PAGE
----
Israel’s New Death Penalty Law Won’t Apply to Jews

Proposed Law Faces Opposition From Kulanu Party

One of the many conditions of incoming Defense Minister Avigdor Lieberman for joining the coalition government, Israel’s parliament is quickly advancing a new bill to allow the military to impose the death penalty.

Under current Israeli law, the death penalty is only possible for genocide or treason, and in practice Israel hasn’t sought a single execution in decades. The return to the more routine use of executions is controversial, and coalition member Kulanu has said they will oppose the bill.

Likud officials, however, are defending the law and trying to downplay concerns about it domestically on the grounds that the law won’t apply to Jews, even if those Jews are convicted of the same terror offenses.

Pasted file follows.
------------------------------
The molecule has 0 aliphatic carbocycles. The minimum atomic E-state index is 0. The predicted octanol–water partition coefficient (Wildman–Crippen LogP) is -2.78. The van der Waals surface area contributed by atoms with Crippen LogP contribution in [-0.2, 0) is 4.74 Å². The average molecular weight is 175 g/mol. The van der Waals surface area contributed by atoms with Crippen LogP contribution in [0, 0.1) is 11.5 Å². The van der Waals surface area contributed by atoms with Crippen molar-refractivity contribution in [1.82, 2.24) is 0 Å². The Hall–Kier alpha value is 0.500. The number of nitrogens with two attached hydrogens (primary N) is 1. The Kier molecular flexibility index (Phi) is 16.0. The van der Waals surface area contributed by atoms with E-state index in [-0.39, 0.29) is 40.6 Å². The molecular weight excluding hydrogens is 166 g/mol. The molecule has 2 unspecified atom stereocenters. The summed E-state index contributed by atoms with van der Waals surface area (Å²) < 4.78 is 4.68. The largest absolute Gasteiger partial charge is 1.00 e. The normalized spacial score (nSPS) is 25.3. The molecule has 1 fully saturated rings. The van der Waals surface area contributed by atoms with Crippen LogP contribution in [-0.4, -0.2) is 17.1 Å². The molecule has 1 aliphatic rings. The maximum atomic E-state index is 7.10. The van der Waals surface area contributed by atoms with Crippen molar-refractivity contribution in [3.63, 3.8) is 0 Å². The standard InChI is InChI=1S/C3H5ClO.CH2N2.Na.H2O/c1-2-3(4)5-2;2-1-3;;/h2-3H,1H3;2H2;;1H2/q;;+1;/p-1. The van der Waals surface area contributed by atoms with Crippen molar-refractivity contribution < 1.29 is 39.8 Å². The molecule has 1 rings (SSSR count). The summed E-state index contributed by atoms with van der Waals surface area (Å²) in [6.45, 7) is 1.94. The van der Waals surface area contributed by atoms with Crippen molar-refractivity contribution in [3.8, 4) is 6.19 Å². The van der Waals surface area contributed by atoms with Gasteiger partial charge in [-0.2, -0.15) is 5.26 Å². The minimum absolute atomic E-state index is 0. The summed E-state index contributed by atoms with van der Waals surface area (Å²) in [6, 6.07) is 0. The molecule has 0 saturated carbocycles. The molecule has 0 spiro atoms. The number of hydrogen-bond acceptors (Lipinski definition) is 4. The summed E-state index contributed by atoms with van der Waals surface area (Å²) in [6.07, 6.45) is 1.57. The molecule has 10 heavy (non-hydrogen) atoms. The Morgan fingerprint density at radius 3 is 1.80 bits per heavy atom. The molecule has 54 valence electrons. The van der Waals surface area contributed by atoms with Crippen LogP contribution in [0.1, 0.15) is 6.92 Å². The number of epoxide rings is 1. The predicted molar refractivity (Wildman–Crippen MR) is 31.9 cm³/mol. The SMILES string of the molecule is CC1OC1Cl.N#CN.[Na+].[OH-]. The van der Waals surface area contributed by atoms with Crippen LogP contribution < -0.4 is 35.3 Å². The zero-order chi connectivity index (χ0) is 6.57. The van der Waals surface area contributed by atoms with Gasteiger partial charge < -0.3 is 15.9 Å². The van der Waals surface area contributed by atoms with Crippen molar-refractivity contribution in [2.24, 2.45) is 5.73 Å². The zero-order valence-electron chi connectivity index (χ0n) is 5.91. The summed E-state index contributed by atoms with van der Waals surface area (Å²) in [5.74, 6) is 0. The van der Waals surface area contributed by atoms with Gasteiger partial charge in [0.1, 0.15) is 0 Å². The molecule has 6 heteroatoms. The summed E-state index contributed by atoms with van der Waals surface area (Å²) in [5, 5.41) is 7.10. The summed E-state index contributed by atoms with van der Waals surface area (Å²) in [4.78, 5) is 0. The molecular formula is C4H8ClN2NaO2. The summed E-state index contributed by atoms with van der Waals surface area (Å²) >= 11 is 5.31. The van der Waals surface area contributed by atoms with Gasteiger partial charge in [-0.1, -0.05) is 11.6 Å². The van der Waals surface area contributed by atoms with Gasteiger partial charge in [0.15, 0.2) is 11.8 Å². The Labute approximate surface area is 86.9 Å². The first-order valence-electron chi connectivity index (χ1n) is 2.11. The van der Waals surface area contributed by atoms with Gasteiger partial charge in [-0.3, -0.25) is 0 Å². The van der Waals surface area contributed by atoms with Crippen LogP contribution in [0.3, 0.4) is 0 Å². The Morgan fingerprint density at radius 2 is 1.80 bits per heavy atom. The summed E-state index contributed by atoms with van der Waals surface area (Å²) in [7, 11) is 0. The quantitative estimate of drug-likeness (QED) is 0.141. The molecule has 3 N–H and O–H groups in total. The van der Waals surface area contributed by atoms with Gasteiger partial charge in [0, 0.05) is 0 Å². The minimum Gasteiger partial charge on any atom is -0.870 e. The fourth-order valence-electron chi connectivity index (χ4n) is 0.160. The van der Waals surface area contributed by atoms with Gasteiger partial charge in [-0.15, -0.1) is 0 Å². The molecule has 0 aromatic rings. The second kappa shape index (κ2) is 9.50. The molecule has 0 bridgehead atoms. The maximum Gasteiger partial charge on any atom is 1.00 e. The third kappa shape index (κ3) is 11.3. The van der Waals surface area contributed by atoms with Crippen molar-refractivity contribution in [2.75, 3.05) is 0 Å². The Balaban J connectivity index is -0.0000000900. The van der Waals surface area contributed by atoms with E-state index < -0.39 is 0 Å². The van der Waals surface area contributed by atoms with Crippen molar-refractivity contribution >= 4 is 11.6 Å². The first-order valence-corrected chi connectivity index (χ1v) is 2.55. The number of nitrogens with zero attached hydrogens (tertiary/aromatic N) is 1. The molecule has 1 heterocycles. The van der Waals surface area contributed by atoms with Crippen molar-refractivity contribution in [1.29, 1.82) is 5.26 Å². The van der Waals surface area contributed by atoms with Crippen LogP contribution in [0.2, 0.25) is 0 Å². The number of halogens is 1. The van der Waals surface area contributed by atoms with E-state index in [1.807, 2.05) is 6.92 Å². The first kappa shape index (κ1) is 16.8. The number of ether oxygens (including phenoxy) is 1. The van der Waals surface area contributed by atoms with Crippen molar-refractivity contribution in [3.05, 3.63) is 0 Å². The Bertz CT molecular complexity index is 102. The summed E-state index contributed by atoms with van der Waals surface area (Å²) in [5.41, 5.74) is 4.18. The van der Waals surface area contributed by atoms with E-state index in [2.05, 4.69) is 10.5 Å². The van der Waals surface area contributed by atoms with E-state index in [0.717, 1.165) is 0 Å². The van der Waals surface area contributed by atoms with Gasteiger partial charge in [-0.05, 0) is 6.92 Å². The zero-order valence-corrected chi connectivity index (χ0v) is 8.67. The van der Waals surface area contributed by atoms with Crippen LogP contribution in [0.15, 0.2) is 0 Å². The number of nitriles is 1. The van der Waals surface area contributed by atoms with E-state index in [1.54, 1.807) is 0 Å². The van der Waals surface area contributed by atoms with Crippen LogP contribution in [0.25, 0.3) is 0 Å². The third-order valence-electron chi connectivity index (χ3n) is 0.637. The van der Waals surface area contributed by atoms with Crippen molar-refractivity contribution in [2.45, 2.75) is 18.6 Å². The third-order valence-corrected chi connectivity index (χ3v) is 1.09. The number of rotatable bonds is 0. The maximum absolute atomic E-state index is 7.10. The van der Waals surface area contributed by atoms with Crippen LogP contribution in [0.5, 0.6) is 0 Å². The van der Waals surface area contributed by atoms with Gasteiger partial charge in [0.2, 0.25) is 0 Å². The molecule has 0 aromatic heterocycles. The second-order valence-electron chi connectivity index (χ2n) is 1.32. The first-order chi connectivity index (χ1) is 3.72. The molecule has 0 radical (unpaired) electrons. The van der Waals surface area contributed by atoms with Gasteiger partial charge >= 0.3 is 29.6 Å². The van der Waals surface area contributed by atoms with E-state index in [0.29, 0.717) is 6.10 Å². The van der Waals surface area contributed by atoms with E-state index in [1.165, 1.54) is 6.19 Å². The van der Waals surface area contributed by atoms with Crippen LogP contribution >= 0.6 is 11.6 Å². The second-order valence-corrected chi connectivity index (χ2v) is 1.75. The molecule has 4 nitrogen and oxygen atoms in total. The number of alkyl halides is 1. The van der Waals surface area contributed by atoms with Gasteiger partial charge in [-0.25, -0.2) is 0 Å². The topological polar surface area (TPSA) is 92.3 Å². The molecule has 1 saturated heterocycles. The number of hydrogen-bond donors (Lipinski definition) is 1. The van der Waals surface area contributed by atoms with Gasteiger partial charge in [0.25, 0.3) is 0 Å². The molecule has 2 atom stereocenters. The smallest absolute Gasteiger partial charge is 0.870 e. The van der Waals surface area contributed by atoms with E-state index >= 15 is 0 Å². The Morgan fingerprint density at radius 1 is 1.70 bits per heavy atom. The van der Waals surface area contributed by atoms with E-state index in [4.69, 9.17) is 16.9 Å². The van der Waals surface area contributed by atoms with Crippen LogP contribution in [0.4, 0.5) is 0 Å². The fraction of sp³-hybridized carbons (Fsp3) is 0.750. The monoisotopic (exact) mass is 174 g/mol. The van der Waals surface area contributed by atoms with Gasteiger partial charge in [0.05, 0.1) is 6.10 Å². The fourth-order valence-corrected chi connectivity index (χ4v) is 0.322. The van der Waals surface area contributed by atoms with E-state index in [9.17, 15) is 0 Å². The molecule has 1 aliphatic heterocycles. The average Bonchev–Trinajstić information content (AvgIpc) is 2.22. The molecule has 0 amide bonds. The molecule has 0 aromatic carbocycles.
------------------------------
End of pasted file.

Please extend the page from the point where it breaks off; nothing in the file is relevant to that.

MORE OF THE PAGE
That’s because the law only applies to military courts, which is where detained Palestinians are charged. Israeli Jews get access to real courts with due process, and those courts won’t have the option to execute them.

While the assurances are designed to calm political opposition, the return of executions along de facto racial lines is almost certain to add to international criticism of Israel’s policy in the occupied territories. The military routinely detains Palestinians without charges, and holds even young children in open-ended detention as “terrorists.” Though it isn’t clear how broad the death penalty will be applied by the military, their courts have such a free reign in the West Bank that they could seemingly start massacring detainees at will.

Author: Jason Ditz

Jason Ditz is senior editor of